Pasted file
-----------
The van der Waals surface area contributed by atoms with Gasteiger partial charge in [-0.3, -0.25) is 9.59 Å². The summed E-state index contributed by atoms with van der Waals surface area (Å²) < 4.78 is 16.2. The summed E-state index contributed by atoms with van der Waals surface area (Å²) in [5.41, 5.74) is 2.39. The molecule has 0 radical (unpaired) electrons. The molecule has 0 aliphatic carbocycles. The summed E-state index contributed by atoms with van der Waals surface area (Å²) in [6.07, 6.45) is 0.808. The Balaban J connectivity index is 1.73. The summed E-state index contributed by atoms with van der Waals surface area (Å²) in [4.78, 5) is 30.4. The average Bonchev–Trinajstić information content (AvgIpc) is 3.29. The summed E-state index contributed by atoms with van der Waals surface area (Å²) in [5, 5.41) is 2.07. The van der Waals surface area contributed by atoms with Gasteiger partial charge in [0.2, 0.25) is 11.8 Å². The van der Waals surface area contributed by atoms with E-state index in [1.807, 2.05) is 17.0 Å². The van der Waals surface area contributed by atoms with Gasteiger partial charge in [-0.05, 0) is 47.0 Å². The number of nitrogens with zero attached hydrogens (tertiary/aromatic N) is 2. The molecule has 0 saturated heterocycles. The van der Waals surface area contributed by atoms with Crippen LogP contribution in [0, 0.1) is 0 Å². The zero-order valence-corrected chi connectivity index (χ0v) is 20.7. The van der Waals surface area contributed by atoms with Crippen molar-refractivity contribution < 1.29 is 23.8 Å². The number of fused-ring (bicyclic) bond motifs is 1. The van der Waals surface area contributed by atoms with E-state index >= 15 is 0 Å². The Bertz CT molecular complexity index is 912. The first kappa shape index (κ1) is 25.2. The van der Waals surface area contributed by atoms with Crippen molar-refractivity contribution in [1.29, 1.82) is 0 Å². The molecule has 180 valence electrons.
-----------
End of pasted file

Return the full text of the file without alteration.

The van der Waals surface area contributed by atoms with Gasteiger partial charge in [-0.3, -0.25) is 9.59 Å². The summed E-state index contributed by atoms with van der Waals surface area (Å²) < 4.78 is 16.2. The summed E-state index contributed by atoms with van der Waals surface area (Å²) in [5.41, 5.74) is 2.39. The molecule has 0 radical (unpaired) electrons. The molecule has 0 aliphatic carbocycles. The summed E-state index contributed by atoms with van der Waals surface area (Å²) in [6.07, 6.45) is 0.808. The Balaban J connectivity index is 1.73. The summed E-state index contributed by atoms with van der Waals surface area (Å²) in [4.78, 5) is 30.4. The average Bonchev–Trinajstić information content (AvgIpc) is 3.29. The summed E-state index contributed by atoms with van der Waals surface area (Å²) in [5, 5.41) is 2.07. The van der Waals surface area contributed by atoms with Gasteiger partial charge in [0.2, 0.25) is 11.8 Å². The van der Waals surface area contributed by atoms with E-state index in [1.807, 2.05) is 17.0 Å². The van der Waals surface area contributed by atoms with Gasteiger partial charge in [-0.05, 0) is 47.0 Å². The number of nitrogens with zero attached hydrogens (tertiary/aromatic N) is 2. The molecule has 0 saturated heterocycles. The van der Waals surface area contributed by atoms with Crippen LogP contribution in [0, 0.1) is 0 Å². The zero-order valence-corrected chi connectivity index (χ0v) is 20.7. The van der Waals surface area contributed by atoms with Crippen molar-refractivity contribution < 1.29 is 23.8 Å². The number of fused-ring (bicyclic) bond motifs is 1. The van der Waals surface area contributed by atoms with E-state index >= 15 is 0 Å². The Bertz CT molecular complexity index is 912. The first kappa shape index (κ1) is 25.2. The van der Waals surface area contributed by atoms with Crippen molar-refractivity contribution in [1.29, 1.82) is 0 Å². The molecule has 180 valence electrons.